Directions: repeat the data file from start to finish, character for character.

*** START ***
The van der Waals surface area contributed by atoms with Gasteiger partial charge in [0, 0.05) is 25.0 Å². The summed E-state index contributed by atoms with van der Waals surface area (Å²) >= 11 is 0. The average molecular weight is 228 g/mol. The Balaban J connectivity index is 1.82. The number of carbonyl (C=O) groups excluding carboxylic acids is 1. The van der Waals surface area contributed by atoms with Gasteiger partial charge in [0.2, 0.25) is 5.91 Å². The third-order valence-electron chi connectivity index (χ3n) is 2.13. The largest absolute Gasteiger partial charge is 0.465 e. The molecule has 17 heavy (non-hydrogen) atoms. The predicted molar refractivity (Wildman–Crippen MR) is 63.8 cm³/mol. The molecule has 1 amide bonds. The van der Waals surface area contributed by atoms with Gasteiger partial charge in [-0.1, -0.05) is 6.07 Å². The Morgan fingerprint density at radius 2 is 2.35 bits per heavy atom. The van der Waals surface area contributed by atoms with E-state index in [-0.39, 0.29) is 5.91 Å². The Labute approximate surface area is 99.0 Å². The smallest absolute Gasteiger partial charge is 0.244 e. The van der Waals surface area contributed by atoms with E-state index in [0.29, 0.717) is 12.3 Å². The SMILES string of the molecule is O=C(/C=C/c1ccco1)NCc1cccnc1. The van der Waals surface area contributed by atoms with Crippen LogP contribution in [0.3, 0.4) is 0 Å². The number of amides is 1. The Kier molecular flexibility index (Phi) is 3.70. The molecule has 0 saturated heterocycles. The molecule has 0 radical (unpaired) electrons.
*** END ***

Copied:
The van der Waals surface area contributed by atoms with Gasteiger partial charge in [0, 0.05) is 25.0 Å². The summed E-state index contributed by atoms with van der Waals surface area (Å²) >= 11 is 0. The average molecular weight is 228 g/mol. The Balaban J connectivity index is 1.82. The number of carbonyl (C=O) groups excluding carboxylic acids is 1. The van der Waals surface area contributed by atoms with Gasteiger partial charge in [0.2, 0.25) is 5.91 Å². The third-order valence-electron chi connectivity index (χ3n) is 2.13. The largest absolute Gasteiger partial charge is 0.465 e. The molecule has 17 heavy (non-hydrogen) atoms. The predicted molar refractivity (Wildman–Crippen MR) is 63.8 cm³/mol. The molecule has 1 amide bonds. The van der Waals surface area contributed by atoms with Gasteiger partial charge in [-0.1, -0.05) is 6.07 Å². The Morgan fingerprint density at radius 2 is 2.35 bits per heavy atom. The van der Waals surface area contributed by atoms with E-state index in [-0.39, 0.29) is 5.91 Å². The Labute approximate surface area is 99.0 Å². The smallest absolute Gasteiger partial charge is 0.244 e. The van der Waals surface area contributed by atoms with E-state index in [0.29, 0.717) is 12.3 Å². The SMILES string of the molecule is O=C(/C=C/c1ccco1)NCc1cccnc1. The van der Waals surface area contributed by atoms with Crippen LogP contribution in [0.3, 0.4) is 0 Å². The number of amides is 1. The Kier molecular flexibility index (Phi) is 3.70. The molecule has 0 saturated heterocycles. The molecule has 0 radical (unpaired) electrons.